→ please see performance for HowTos!
The test was done with two fast PCs wit GBit-Nic and the 1043ND loaded with 10.03 between them. Netperf was used to measure the troughput with TCP and TCP_MAERTS tests.
Another test using two PCs with GBit-Nic and 1043ND v2.1 loaded with 15.05 in between. Using CrystalDiskMark and NTFS fileshare (Win7):
yep, we sure are are running 1Gbit, and the PCs will not be the bottleneck
LAN↔WAN (default firewall and NAT settings):
USB performance is measured with unformatted partition on HDD connected via SATA-USB controller Prolific PL3507. Benchmark tool is dd running on the router and using /dev/zero for read test and /dev/null for write test.
Remember, it is “in vitro” conditions results, you will NOT get such performance via NFS/Samba/FTP server and with real file system.
XChesser has posted on the forum his comparative test of performance for different file systems under Backfire 10.03.1-RC4.
Testing methodology from the forum post: the objective was to measure the speed of filesystems on the router with OpenWrt excluding the impact of other factors as much as possible. My TP-Link WR1043ND runs OpenWrt Backfire 10.03.1-RC4. Kernel version: 126.96.36.199-1. As an external USB-drive I used Samsung HD204UI connected to the router via SATA-USB controller based on Prolific Technology PL3507 chip. About 15 partitions with different FS and 1GB in size were created with the default settings. For comparison I also made a read/write test with unformatted partition - this rate can be considered as the limit of the hardware, because not any FS-driver is involved in this case.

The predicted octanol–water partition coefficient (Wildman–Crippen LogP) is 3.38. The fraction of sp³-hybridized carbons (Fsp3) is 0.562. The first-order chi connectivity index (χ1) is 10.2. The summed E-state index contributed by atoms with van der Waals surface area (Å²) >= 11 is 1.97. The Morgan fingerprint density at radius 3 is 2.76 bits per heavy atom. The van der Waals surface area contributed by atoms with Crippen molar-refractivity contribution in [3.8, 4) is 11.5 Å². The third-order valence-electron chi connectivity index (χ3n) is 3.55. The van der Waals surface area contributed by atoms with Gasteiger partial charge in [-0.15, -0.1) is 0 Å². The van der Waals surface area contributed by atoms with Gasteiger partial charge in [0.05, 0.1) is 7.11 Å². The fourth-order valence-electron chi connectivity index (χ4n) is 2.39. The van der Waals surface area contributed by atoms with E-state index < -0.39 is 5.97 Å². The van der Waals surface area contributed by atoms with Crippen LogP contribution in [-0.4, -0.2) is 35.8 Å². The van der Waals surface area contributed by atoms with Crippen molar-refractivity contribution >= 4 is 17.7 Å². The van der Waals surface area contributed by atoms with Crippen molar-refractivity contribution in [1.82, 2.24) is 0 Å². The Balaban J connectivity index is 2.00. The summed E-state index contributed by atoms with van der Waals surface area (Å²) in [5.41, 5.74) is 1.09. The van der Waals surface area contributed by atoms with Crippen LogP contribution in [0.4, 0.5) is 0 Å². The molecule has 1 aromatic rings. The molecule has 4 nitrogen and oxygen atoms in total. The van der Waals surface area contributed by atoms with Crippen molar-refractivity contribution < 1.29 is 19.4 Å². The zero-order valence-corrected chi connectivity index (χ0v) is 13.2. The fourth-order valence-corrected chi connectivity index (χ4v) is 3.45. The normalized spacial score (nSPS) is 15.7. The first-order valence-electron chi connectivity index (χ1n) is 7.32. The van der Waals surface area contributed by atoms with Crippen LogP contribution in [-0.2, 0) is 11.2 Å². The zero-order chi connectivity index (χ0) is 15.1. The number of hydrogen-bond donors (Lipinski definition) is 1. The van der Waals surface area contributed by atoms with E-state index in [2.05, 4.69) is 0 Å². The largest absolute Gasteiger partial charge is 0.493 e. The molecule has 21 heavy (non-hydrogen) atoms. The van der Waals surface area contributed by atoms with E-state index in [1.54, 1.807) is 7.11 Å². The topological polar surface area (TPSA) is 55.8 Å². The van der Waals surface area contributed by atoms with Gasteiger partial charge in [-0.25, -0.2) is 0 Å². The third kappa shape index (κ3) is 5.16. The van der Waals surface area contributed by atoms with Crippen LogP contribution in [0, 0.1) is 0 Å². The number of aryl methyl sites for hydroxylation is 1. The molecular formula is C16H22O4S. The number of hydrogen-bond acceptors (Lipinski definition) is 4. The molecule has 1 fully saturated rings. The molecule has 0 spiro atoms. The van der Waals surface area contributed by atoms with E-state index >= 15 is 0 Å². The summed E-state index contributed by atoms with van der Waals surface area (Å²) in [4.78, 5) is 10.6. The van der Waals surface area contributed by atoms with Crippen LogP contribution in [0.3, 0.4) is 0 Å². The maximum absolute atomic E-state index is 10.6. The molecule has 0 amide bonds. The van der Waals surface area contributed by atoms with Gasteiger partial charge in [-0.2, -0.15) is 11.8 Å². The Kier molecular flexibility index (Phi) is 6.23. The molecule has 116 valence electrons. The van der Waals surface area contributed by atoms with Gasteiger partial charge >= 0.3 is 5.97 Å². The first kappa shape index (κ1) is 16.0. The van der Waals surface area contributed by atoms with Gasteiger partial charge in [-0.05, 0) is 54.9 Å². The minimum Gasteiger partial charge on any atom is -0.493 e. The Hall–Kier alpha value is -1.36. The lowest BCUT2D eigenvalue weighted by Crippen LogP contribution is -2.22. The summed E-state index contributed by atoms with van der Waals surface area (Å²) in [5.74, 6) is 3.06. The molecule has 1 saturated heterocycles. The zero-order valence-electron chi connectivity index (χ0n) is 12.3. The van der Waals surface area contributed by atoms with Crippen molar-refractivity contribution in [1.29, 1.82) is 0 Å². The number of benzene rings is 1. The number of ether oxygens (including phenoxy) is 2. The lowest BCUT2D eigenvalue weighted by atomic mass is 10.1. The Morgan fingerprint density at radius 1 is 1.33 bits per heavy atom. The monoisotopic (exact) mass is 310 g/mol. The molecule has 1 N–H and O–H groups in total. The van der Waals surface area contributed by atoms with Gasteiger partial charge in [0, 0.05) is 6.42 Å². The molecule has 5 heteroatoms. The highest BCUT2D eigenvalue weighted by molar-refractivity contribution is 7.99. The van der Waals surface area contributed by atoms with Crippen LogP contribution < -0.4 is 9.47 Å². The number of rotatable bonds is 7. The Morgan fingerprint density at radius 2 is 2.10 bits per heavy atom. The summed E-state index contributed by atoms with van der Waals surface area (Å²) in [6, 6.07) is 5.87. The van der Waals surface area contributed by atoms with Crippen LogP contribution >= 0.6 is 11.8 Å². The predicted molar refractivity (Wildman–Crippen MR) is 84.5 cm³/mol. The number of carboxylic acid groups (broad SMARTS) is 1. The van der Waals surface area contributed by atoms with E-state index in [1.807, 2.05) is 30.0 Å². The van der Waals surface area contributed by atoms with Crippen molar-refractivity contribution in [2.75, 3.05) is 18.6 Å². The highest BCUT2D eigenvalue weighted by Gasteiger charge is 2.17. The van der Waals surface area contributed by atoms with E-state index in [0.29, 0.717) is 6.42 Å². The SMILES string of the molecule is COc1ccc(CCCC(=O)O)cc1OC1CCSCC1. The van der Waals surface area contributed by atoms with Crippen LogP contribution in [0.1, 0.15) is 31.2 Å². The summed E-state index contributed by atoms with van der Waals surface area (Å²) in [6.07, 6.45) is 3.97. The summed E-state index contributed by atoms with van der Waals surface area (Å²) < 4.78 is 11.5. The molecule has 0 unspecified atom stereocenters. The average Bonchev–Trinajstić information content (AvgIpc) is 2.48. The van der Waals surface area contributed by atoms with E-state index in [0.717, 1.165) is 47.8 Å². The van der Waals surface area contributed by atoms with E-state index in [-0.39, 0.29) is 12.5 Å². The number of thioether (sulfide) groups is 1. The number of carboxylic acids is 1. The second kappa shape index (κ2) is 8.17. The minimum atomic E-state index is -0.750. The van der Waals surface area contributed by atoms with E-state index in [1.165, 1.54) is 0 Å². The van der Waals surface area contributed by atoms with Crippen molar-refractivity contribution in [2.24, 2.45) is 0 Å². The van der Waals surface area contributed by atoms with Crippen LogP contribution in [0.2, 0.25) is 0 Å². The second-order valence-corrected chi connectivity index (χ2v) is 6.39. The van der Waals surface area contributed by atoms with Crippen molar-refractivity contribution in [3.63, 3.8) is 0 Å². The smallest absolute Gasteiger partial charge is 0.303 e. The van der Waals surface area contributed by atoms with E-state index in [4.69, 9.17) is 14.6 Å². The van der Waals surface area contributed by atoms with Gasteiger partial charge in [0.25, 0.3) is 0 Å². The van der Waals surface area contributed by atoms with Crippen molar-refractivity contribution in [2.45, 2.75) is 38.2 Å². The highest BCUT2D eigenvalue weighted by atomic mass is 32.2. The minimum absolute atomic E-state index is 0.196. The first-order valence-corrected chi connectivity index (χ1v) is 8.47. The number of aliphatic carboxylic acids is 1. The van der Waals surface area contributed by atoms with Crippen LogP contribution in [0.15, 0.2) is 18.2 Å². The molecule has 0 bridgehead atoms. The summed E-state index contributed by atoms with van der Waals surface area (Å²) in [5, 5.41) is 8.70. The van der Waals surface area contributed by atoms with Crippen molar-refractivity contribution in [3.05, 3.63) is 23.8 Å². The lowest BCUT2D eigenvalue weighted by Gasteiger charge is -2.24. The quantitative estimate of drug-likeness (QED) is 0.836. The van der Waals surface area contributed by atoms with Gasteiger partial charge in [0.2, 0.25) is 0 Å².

As benchmark tool full version of dd was used. Thus the resources of the router were not spent on data transmission over the network and the corresponding server. To minimize source file read/write expenses on the router side, /dev/zero and /dev/null weer used, respectively. Multiple tests with a file of 800 MB on Ext2 gave 3% spread only so this file size was used in all tests subsequently. All filesystems were tested with 2 values of the read/write block size: 4 KB and 2 MB. For the purity of the experiment unnecessary services and servers were unloaded for benchmark time; no router accesses except for SSH took place. In this state, the average CPU Idle was 99.7%.
These figures come from a TP-Link WR1043ND v1.8 running backfire 10.03.1-RC4 and samba 3.0.4. The HDD is an NTFS formatted 7200 RPM 3.5“ disk which is capable of read performance in excess of 30 MB/s when plugged into a computer. A large (several hundred MiB) file is copied from and to the router, the total time is recorded with a stopwatch; the average transfer rate is eventually computed:
Bear in mind ntfs-3g is a CPU intensive file system, that doesn't match the performance of the Windows driver even with reasonably powerful hardware (e.g. dual core AMD64 Linux system). It also known to be very sensitive to fragmentation.
Transfer rate from USB2 stick to computer via 1000 Mbit/s ethernet connection using vfat and NFS was of 7.7 MBytes/s.